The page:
The implications for each country are more clearly detailed in this press release.  The last line confirms that Ireland will not be subject to the "numerical debt reduction benchmark", the one-twentieth rule, until 2018.  This is likely to be the earliest.  The three-year transition period does not begin until the excessive deficit has been corrected.  In this three-year period a country has to show is “sufficient progress towards compliance”, which is rather woolly.

It is also important to note that the “one-twentieth” rule does mean the debt has to reach the 60% of GDP target in 20 years.  It specifies that about one-twentieth of the gap between the current debt level and the 60% of GDP target must be closed each year.

Under the rule a country with a debt of 120% of GDP has 20 years to get the debt down to 70% of GDP, with the one-twentieth improvement getting so small that it can take another 20 years to bring the debt down to the 60% of GDP level.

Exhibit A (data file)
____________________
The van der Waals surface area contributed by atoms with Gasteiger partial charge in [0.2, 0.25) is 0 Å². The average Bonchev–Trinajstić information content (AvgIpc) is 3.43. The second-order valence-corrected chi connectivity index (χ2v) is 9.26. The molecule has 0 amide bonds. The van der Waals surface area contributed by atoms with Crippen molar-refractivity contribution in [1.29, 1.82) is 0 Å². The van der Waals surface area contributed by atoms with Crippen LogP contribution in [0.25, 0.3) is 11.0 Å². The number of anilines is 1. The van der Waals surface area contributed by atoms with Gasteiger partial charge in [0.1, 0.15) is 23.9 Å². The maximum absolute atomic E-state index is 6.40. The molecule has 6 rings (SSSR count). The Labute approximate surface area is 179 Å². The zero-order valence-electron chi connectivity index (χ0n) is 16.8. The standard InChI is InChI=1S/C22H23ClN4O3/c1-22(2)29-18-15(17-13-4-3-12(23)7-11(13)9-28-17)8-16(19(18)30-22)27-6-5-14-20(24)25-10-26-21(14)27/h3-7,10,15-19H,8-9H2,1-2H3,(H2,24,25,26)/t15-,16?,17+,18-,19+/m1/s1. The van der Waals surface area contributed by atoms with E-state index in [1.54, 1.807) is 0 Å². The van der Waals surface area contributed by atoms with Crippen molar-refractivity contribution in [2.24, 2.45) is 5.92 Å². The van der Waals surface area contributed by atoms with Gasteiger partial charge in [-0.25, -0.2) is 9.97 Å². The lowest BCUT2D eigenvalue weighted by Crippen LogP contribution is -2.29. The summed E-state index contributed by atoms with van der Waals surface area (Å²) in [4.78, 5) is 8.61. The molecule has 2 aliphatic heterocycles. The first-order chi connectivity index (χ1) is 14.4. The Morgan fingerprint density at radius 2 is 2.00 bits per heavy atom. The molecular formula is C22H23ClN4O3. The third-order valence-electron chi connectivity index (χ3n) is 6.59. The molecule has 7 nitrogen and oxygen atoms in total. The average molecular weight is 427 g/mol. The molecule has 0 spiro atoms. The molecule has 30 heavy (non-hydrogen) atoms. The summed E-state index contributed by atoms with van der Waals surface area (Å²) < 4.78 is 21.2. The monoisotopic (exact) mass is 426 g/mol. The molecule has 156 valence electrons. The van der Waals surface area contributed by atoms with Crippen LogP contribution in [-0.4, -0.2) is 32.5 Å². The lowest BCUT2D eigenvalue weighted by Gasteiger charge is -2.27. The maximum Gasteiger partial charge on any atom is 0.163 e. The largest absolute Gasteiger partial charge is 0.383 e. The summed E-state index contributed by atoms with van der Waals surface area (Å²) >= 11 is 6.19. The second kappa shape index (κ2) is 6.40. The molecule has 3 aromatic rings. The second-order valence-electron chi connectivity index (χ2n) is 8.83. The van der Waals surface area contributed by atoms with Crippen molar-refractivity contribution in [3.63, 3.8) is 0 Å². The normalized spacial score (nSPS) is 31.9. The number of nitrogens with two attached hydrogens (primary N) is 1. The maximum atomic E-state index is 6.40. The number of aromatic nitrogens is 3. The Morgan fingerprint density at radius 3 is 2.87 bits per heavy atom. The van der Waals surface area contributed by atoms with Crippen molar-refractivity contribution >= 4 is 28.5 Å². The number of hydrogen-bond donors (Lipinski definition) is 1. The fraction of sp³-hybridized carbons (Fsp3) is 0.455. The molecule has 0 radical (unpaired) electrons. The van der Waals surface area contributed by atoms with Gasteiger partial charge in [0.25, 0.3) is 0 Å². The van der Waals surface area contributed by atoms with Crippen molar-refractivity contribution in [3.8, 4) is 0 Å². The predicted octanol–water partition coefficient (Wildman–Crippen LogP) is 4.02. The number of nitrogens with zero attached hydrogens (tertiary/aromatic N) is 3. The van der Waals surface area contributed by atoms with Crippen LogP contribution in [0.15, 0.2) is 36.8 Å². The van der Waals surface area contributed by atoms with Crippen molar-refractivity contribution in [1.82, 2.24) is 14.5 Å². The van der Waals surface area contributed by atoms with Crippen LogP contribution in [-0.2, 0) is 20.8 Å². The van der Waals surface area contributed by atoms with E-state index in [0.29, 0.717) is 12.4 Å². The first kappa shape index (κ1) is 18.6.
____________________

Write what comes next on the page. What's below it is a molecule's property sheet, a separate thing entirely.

Debt Brake

The required reductions in the debt ratio appear large at first but do moderate significantly as the debt converges on the 60% level.  This is not a linear projection that will require €x billion to repaid each year.

Given our deficit problems, the focus until 2015 and beyond will be on bringing down the deficit rather than repaying debt.  There is no requirement to repay debt and bringing down the deficit will stabilise and, in time, reduce the debt ratio.

So what happens in 2018?  Will we have to start “taking out” money from then?  Debt projections out to 2018 are unlikely to be very reliable.  In its last published review the IMF projected a General Government Debt of 111% of GDP in 2016.  With the planned reduction in the deficit that could be down to 105% of GDP in 2018.  No one can be sure.

If the debt brake is applied for a country with a debt of 105% of GDP they would have to reduce the debt ratio to 101% of GDP the following year. [Technically they only have to budget to achieve the required debt reduction rather than actually achieve it.]